Also, with the wrong crowd, the game can be a big anti-climax. The game averages well over 7.5 on Board Game Geek but I know people whose reviews I respect who rate it a one. And if one or two players aren’t on board, the game can drag much more than the average. Players can simply not know what to do, which is just about the worst thing to feel while trying to play a game. Especially when you know the rules are super simple.

Take a bidding game such as Ra, for example. It has a similarly simple rule set for bidding. But on top of that is a scoring format based around set collection. This opens the game up for euro gamers, while keeping the interest of bidding fans. Unfortunately, The Estates is far less approachable for a lot of players. Half will be totally immersed – but the other half will be genuinely bored.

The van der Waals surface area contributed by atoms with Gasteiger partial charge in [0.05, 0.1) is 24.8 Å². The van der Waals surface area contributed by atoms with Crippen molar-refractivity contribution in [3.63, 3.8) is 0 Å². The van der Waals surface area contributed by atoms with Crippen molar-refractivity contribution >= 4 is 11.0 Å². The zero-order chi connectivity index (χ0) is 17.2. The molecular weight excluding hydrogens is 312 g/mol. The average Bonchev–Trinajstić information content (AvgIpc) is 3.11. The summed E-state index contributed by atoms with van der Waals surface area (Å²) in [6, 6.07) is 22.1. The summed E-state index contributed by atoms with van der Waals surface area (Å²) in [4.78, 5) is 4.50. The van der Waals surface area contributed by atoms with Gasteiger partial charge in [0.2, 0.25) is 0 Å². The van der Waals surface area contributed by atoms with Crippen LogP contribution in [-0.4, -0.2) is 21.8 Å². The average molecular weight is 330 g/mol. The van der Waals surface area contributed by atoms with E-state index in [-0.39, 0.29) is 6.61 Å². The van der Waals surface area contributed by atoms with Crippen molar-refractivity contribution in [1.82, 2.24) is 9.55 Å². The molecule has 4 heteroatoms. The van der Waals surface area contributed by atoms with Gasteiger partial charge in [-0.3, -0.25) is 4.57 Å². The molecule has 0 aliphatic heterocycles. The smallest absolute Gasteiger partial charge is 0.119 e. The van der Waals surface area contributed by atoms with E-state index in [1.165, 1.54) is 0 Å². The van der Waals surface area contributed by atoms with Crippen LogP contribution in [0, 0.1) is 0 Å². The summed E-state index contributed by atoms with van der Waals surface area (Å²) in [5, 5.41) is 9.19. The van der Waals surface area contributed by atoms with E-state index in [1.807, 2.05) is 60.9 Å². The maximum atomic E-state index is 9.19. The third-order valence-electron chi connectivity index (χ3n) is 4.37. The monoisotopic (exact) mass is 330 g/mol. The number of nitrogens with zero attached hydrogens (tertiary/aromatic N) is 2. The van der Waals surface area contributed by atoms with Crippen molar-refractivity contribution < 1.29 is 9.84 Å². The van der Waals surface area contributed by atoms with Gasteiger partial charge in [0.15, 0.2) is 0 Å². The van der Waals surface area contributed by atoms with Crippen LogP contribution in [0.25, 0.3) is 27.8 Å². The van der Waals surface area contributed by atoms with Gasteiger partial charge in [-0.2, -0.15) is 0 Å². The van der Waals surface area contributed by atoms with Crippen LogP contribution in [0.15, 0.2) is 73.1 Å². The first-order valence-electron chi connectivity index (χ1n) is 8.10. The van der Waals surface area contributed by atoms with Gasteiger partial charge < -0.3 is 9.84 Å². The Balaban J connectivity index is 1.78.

The Estates: Conclusion

If you’re looking for a tight, elegant, viscous, closed economy bidding game then look no further. The Estates demands you take a long, hard look at it. The game has depth and tough decisions built into a very simple framework. And it can be so mean. A single well-placed piece can literally see you go from first to last place.

But it won’t be staying on my shelves. Especially for players who love euro or abstract puzzlers (which is most of my crowd), what I see as simplicity often translates to bafflement. Intelligent players sitting around looking blankly at the board, not having a clue what to do. I can’t think of a more divisive game. And not enough of my friends were taken by it to keep it. But I think it’s a fantastic game and I know enough others who own it that I can get the occasional fix.

  • Thanks to Capstone Games for providing a discounted review copy of the game.